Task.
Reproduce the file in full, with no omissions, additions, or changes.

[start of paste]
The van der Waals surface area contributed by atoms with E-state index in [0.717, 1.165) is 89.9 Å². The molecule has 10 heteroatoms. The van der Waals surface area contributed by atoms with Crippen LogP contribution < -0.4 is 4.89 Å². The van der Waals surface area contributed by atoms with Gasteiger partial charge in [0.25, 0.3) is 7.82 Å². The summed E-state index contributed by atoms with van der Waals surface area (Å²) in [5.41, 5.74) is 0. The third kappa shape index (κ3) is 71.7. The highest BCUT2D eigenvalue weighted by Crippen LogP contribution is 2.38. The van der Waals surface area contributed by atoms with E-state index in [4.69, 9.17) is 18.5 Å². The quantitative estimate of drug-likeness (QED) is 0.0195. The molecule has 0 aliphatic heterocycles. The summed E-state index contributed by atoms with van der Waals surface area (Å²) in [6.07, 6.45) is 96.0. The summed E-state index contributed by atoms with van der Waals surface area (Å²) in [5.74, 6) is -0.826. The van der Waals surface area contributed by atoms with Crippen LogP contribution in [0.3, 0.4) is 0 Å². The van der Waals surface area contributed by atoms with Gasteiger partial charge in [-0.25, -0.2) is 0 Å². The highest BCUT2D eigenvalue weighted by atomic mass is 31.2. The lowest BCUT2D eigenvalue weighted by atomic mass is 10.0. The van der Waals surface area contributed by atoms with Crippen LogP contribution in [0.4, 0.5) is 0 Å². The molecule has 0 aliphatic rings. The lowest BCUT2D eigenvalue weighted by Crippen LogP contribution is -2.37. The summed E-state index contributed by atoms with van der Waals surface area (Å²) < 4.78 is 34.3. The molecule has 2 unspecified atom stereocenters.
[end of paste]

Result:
The van der Waals surface area contributed by atoms with E-state index in [0.717, 1.165) is 89.9 Å². The molecule has 10 heteroatoms. The van der Waals surface area contributed by atoms with Crippen LogP contribution < -0.4 is 4.89 Å². The van der Waals surface area contributed by atoms with Gasteiger partial charge in [0.25, 0.3) is 7.82 Å². The summed E-state index contributed by atoms with van der Waals surface area (Å²) in [5.41, 5.74) is 0. The third kappa shape index (κ3) is 71.7. The highest BCUT2D eigenvalue weighted by Crippen LogP contribution is 2.38. The van der Waals surface area contributed by atoms with E-state index in [4.69, 9.17) is 18.5 Å². The quantitative estimate of drug-likeness (QED) is 0.0195. The molecule has 0 aliphatic heterocycles. The summed E-state index contributed by atoms with van der Waals surface area (Å²) in [6.07, 6.45) is 96.0. The summed E-state index contributed by atoms with van der Waals surface area (Å²) in [5.74, 6) is -0.826. The van der Waals surface area contributed by atoms with Crippen LogP contribution in [0.3, 0.4) is 0 Å². The van der Waals surface area contributed by atoms with Gasteiger partial charge in [-0.25, -0.2) is 0 Å². The highest BCUT2D eigenvalue weighted by atomic mass is 31.2. The lowest BCUT2D eigenvalue weighted by atomic mass is 10.0. The van der Waals surface area contributed by atoms with Crippen LogP contribution in [0.4, 0.5) is 0 Å². The molecule has 0 aliphatic rings. The lowest BCUT2D eigenvalue weighted by Crippen LogP contribution is -2.37. The summed E-state index contributed by atoms with van der Waals surface area (Å²) < 4.78 is 34.3. The molecule has 2 unspecified atom stereocenters.